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“The rich rules over the poor, and the borrower becomes the lender’s slave.” —Proverbs 22:7

Andrew Jackson Vetoes Bank Recharter,
July 5, 1832

Andrew Jackson, seventh President of the United States, engendered hatred and opposition on a scale that previous chief executives never experienced. Jackson, in fact, still faces hatred and vilification one hundred seventy-three years later. Few people admire him for forcing the Cherokee and Creek tribes to vacate their lands in Georgia, North Carolina and Alabama and move to Oklahoma, though he was applauded for those measures in his own day. He was a slave-owning southerner, like four out of his six predecessors, but he opposed nullification of federal laws by the states, angering many of his original constituents. One of his presidential actions delights libertarians today but produces horror among the government elites, then and now—he vetoed re-chartering the Second National Bank, thus removing the control of the money supply and the economy from the hands of Federal bureaucrats and powerful foreign investors. In the first week of July, 1832 he was presented with the Bank Renewal Bill.

Andrew Jackson (1767-1845), c. 1837

In 1791 Alexander Hamilton, Secretary of the Treasury, created a financial plan to pay the states’ Revolutionary War debts, mint new money to create a common currency, build a central bank to control the money and establish credit, public and private. Thomas Jefferson and James Madison led the opposition to the Central Bank and the Central government paying the states’ debts. They argued that further centralization of power by the Federal Government away from local banks and state control would primarily aggrandize northern business interests to the detriment of southern farmers, and that such a bank was unconstitutional. George Washington’s support for Hamilton’s plan proved decisive to its success.

Second Bank of the United States in Philadelphia (built 1818-1824) served as the US Custom House from 1844-1935 after the recharter veto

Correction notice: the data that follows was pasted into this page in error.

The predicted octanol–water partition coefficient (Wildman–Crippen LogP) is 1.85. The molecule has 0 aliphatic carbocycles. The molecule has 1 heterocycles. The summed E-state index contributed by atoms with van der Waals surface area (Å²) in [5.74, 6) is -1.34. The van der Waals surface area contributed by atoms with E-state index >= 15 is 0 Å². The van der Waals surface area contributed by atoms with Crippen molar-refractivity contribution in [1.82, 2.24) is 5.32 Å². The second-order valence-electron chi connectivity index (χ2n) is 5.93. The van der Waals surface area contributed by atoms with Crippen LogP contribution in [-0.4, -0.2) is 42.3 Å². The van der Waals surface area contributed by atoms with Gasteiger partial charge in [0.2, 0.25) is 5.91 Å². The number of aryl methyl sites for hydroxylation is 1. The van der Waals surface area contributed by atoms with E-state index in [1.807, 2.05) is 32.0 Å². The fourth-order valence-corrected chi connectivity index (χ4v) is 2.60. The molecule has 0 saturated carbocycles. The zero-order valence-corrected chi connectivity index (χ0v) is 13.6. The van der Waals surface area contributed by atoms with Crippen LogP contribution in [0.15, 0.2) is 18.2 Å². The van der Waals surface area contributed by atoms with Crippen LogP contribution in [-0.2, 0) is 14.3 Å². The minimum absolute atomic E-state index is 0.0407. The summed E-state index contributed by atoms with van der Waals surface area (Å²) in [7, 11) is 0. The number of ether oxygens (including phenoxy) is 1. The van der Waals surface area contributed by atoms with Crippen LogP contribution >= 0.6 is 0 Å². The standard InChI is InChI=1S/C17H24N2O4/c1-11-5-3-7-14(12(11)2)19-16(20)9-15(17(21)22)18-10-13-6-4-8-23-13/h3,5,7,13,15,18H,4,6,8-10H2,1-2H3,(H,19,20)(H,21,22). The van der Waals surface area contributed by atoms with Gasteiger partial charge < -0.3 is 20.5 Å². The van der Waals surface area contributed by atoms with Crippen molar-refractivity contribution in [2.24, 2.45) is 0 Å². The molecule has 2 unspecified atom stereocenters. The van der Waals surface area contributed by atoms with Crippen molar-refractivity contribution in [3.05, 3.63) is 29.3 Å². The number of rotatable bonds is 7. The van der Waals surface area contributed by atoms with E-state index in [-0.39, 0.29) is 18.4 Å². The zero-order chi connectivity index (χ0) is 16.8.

The Bank of the United States was re-chartered in 1816 by James Madison’s administration, thus becoming the Second Bank of the United States, again headquartered in Philadelphia. Although the next re-authorization of the bank was not due till 1836, the bank president Nicholas Biddle and the leader of the “National Republicans,” a political faction led by Henry Clay and devoted to stopping President Andrew Jackson from reelection in 1832, decided to make the Bank a major political issue four years early. Jackson, who never saw a war he didn’t like, initiated “the Bank War” by vetoing the Bank Bill, thus putting an end to the National Bank. Not content with just stopping the enemies of the “planter, the farmer, the mechanic, and the laborer,” Jackson took measures to remove the deposits from the central bank to give to various state banks, which became known as “Jackson’s Pets.”

Nicholas Biddle (1786-1844)

Satirical cartoon showing Jackson’s campaign to destroy the Bank of the United States. Nicholas Biddle is depicted in the middle with a top hat.

Because of what Jackson’s opponents considered his high-handedness, they organized a new political party known as the Whigs, whose main purpose was to defeat “King Andrew I” and all he stood for. Biddle, in an attempt to thwart Jackson, contracted credit, causing an economic downturn. The total dismantling of the Federal government bank, however, went forward until it finally ended in 1841. Jackson had won another war, as he believed, on behalf of the common man against the privileged wealthy northern elites:

“Most of the difficulties our Government now encounters and most of the dangers which impend over our Union have sprung from an abandonment of the legitimate objects of Government by our national legislation. Many of our rich men have not been content with equal protection and equal benefits, but have besought us to make them richer by act of Congress . . . If we cannot at once, in justice to interests vested under improvident legislation, make our Government what it ought to be, we can at least take a stand against all new grants of monopolies and exclusive privileges, against any prostitution of our Government to the advancement of the few to the expense of the many, and in favor of compromise and gradual reform in our code of laws and system of political economy.” (Excerpt from Andrew Jackson’s veto message)

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